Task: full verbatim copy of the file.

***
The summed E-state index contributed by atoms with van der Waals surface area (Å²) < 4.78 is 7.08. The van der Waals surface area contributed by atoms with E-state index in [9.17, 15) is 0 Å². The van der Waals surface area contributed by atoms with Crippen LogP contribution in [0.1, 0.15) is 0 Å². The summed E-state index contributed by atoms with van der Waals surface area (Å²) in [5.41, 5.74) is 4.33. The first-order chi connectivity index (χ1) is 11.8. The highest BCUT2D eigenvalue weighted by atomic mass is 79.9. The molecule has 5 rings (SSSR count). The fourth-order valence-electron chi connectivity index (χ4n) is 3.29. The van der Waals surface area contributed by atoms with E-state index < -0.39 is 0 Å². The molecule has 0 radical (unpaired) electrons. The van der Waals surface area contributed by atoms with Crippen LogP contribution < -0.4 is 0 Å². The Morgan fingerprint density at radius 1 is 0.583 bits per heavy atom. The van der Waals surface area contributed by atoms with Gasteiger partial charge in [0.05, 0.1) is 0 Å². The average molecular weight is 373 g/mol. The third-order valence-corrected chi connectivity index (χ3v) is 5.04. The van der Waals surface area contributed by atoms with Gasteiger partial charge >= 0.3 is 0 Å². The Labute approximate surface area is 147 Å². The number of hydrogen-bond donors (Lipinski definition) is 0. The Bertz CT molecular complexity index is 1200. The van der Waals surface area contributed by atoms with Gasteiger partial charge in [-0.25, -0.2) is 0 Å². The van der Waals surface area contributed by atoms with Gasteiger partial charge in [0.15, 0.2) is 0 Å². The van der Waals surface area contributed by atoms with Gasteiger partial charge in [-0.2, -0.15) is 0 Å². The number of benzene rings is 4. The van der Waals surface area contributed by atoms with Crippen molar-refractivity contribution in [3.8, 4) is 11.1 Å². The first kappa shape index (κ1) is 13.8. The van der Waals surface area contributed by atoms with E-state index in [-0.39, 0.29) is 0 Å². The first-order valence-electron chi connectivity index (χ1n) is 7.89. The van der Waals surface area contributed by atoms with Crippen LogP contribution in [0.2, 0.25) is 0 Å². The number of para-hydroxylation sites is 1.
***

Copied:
The summed E-state index contributed by atoms with van der Waals surface area (Å²) < 4.78 is 7.08. The van der Waals surface area contributed by atoms with E-state index in [9.17, 15) is 0 Å². The van der Waals surface area contributed by atoms with Crippen LogP contribution in [0.1, 0.15) is 0 Å². The summed E-state index contributed by atoms with van der Waals surface area (Å²) in [5.41, 5.74) is 4.33. The first-order chi connectivity index (χ1) is 11.8. The highest BCUT2D eigenvalue weighted by atomic mass is 79.9. The molecule has 5 rings (SSSR count). The fourth-order valence-electron chi connectivity index (χ4n) is 3.29. The van der Waals surface area contributed by atoms with E-state index < -0.39 is 0 Å². The molecule has 0 radical (unpaired) electrons. The van der Waals surface area contributed by atoms with Crippen LogP contribution < -0.4 is 0 Å². The Morgan fingerprint density at radius 1 is 0.583 bits per heavy atom. The van der Waals surface area contributed by atoms with Gasteiger partial charge in [0.05, 0.1) is 0 Å². The average molecular weight is 373 g/mol. The third-order valence-corrected chi connectivity index (χ3v) is 5.04. The van der Waals surface area contributed by atoms with Gasteiger partial charge >= 0.3 is 0 Å². The Labute approximate surface area is 147 Å². The number of hydrogen-bond donors (Lipinski definition) is 0. The Bertz CT molecular complexity index is 1200. The van der Waals surface area contributed by atoms with Gasteiger partial charge in [-0.25, -0.2) is 0 Å². The van der Waals surface area contributed by atoms with Gasteiger partial charge in [0.15, 0.2) is 0 Å². The van der Waals surface area contributed by atoms with Gasteiger partial charge in [-0.2, -0.15) is 0 Å². The number of benzene rings is 4. The van der Waals surface area contributed by atoms with Crippen molar-refractivity contribution in [3.8, 4) is 11.1 Å². The first kappa shape index (κ1) is 13.8. The van der Waals surface area contributed by atoms with E-state index in [-0.39, 0.29) is 0 Å². The first-order valence-electron chi connectivity index (χ1n) is 7.89. The van der Waals surface area contributed by atoms with Crippen LogP contribution in [0.2, 0.25) is 0 Å². The number of para-hydroxylation sites is 1.